You have to give Steve Bielby full marks for enthusiasm. Over the next three months he has to complete a masterplan for the restoration of the old St James Theatre.
This includes developing a budget and a plan of works that satisfies Auckland Council bureaucrats and his property developer colleagues who are busy marketing the 39-storey apartment complex that will surround it. He also has to nail down likely contributors of the $60 million-plus the project is likely to cost.
Most of us, in his shoes, would want at least one of the above hurdles conquered before popping a champagne cork in celebration. Not Mr Bielby.
Tonight, he, Mayor Len Brown and celebrity frock designer Dame Trelise Cooper will celebrate the restoration of, wait for it, the foyer of the St James, with a "glamorous" catwalk show. By the end of the month, the foyer - dubbed "St James Lane" - will open as a 50-seat licensed daytime cafe.
It's his way of signalling the theatre, which has been closed for eight years, is back in business. Well, sort of, anyway. Reinforcing the message will be a May 2 public concert of local bands in the former stalls area. Hopefully, Mr Bielby will have removed his car from the stage by then. He's been garaging it there in recent days to avoid the mayor's voracious parking police.
Mr Bielby is the principal trustee of the Auckland Notable Properties Trust, created in 2013 by his Target retail chain family. Knowing of the trust's previous interest in the St James, Auckland Council pointed property developer Lijun Li of Relianz Holdings in Mr Bielby's direction when Mr Li last year told council officials of his plans to buy the site.
The trust is now overseeing the St James, which has to be protected - though not necessarily restored - as part of the apartment skyscraper's resource consent.
To Mr Bielby, mothballing the St James is not really an option. Under the resource consent, the two walls of the theatre adjacent to the new tower blocks have to be seismically strengthened anyway, which could lead to the weakening of the other two walls if then left unrestored.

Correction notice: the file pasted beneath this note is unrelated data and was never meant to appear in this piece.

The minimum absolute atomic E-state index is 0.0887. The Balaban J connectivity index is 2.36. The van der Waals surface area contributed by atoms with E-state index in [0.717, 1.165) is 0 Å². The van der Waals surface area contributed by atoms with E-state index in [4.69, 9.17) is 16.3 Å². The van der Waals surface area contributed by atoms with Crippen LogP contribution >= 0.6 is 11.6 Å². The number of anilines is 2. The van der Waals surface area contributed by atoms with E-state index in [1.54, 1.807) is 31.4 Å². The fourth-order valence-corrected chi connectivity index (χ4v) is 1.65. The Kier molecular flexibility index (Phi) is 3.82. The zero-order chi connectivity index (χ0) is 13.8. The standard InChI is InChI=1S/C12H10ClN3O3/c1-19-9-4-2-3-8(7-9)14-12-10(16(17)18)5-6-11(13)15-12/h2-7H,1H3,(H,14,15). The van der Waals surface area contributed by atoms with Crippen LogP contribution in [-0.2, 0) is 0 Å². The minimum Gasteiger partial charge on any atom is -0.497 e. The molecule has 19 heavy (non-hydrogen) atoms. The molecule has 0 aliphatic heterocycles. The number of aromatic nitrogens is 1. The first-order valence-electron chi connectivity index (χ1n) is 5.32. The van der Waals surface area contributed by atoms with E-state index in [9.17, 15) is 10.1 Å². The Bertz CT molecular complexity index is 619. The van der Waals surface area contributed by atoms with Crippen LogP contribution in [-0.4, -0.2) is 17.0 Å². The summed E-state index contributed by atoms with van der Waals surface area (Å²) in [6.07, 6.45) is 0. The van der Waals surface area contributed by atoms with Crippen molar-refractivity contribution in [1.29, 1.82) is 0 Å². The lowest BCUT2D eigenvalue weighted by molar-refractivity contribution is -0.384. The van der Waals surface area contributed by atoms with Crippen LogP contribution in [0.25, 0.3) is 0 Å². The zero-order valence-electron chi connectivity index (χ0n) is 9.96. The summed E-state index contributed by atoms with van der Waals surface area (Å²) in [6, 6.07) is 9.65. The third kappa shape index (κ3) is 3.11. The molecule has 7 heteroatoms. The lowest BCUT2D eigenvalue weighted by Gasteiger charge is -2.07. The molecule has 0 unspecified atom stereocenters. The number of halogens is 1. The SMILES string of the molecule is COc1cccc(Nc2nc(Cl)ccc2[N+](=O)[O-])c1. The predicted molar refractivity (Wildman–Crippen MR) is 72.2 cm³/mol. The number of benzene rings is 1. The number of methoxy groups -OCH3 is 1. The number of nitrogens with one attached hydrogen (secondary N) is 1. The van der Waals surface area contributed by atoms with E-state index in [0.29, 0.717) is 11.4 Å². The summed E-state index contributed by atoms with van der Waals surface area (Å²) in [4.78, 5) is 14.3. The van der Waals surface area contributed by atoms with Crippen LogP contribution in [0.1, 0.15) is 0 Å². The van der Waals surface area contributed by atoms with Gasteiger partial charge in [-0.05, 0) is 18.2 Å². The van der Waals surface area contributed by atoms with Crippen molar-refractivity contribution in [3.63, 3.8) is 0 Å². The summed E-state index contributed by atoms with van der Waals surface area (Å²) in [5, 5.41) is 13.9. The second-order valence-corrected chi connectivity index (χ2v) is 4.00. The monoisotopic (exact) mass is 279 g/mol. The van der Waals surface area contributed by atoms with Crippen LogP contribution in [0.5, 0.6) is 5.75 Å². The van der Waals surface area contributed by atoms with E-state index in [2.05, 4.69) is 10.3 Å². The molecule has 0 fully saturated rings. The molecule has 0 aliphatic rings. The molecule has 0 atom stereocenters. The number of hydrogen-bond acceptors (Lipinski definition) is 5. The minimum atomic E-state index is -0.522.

One option being considered is to adopt the base isolation seismic protection method used for the Beehive and other parliamentary buildings, placing the theatre on huge rubber bearing pads which absorb any earthquake shocks.
He says that with cranes and experts on site, it makes economic sense to restore the theatre as the new towers go up. Given that the theatre is on the ground floor, the end result could be that the theatre is the first building on site to be completed, beating the overall 2018 target date for the whole site.
At Mr Bielby's side on Wednesday, advising on the foyer restoration, was George Farrant, Auckland City's heritage mastermind during the restoration of the Town Hall and Civic Theatre, and now on loan from Auckland Council as part of its support for the project.
Mr Farrant had unearthed a 1930 coloured postcard of the then recently opened theatre, to back his hunch that the plaster goddesses gracing the foyer were originally ivory coloured - not the later brownish "bronze" that Mr Bielby rather fancied. Ivory won.
Mr Farrant also tracked down the grandson of the Italian migrant tile layer, who had laid the original terrazzo flooring. The grandson now ran the family firm, had found the original "recipes" for the foyer's terrazzo floor tiles in the family files, and was due in to repair several large cracks.
As the two enthused about the job in hand, interrupting with questions about funding seemed like blaspheming in church. Talk about running away from home and joining the circus. In an earlier interview, Mr Bielby told me his goal was not necessarily perfection; "shabby chic" would be okay. That's still the goal.
In the past, there have been grandiose plans to enlarge the stage area and provide better backstage facilities. With the back of the stage wall on the boundary and hard up against a neighbouring property that's not for sale, that's not an option for now at least. Anyway, he's happy with a restoration of what is there. Why duplicate what is already available at the Aotea or Civic theatres, he asks.
He sees it as a less expensive venue for local shows, travelling bands, comedians and the like. The stuff that made the St James a loved venue before it closed.